Detailed information about vehicle importation and registration is provided by state Departments of Motor Vehicles (DMVs) and is contained in the US Customs Service’s leaflet, Importing or Exporting a Car, and the Digest of Motor Laws published annually by the AAA.

Road Tax

There’s no federal road tax, although all states levy an annual registration fee, which varies considerably from state to state.

Safety & Emissions Tests

An annual safety inspection is necessary in around 25 states, including Alaska, Arkansas, Delaware, Hawaii, Louisiana, Maine, Massachusetts, Mississippi, Missouri, New Hampshire, New Jersey, New York, North Carolina, Oklahoma, Pennsylvania, Rhode Island, South Carolina, Texas, Utah, Vermont, Virginia, West Virginia, and the District of Columbia. In some states, all vehicles must be inspected upon resale or transfer, sometimes within seven days of registration.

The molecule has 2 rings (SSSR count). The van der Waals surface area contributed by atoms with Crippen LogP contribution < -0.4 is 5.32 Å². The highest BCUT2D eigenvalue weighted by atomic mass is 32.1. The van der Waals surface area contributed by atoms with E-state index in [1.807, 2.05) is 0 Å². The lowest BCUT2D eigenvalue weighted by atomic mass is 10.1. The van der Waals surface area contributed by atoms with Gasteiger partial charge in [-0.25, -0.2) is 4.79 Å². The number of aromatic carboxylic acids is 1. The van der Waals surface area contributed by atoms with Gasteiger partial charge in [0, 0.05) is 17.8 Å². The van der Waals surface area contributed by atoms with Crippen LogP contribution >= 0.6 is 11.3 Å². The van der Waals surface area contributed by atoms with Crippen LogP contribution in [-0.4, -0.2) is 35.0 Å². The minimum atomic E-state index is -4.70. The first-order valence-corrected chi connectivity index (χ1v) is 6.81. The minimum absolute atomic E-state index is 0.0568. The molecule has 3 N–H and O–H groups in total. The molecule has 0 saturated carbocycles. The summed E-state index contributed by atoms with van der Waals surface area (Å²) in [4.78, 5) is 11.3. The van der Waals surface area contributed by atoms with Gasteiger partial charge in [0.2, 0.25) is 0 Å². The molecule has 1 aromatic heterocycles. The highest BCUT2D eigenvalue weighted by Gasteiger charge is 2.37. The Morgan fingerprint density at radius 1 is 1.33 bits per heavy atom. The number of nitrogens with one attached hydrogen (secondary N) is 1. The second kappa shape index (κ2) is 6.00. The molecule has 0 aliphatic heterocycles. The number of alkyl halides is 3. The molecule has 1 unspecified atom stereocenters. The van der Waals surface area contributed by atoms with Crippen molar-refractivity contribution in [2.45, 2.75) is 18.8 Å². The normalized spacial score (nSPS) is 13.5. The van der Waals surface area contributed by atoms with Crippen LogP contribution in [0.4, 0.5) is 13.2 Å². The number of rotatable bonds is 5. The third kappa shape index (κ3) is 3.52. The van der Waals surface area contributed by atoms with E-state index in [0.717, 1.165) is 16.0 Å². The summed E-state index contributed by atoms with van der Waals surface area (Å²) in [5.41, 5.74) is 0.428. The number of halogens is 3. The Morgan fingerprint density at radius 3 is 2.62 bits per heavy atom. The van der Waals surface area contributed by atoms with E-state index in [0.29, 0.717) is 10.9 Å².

Most inspections include a car’s lights, brakes, windscreen (windshield) wipers and horn, and some include the tyres (tires), windows, body, and seat belts. All states authorise private repair shops and car dealers to make inspections, and a few have government operated inspection stations. In many states, a used car sale isn’t final until the car passes the inspection and in other states failing the inspection cancels the sale at the buyer’s option.

If your car fails the inspection, you usually have a grace period to get it repaired or take it off the road. In most states, police are authorised to inspect a vehicle at their discretion or on reasonable grounds, e.g. when bits are falling off it.

Some states and counties also have emissions (smog) tests. In California, most vehicles must be tested when they’re first registered and, with certain exceptions, upon change of ownership. (Californians are also encouraged to report ‘smoking’ vehicles to the air pollution control service.) In most other states that have emissions tests, they’re required periodically, e.g. every two years. When your vehicle passes a safety and/or emissions test, you’re given a sticker for your windscreen or rear number plate.

This article is an extract from Living and Working in America. Click here to get a copy now.

Further reading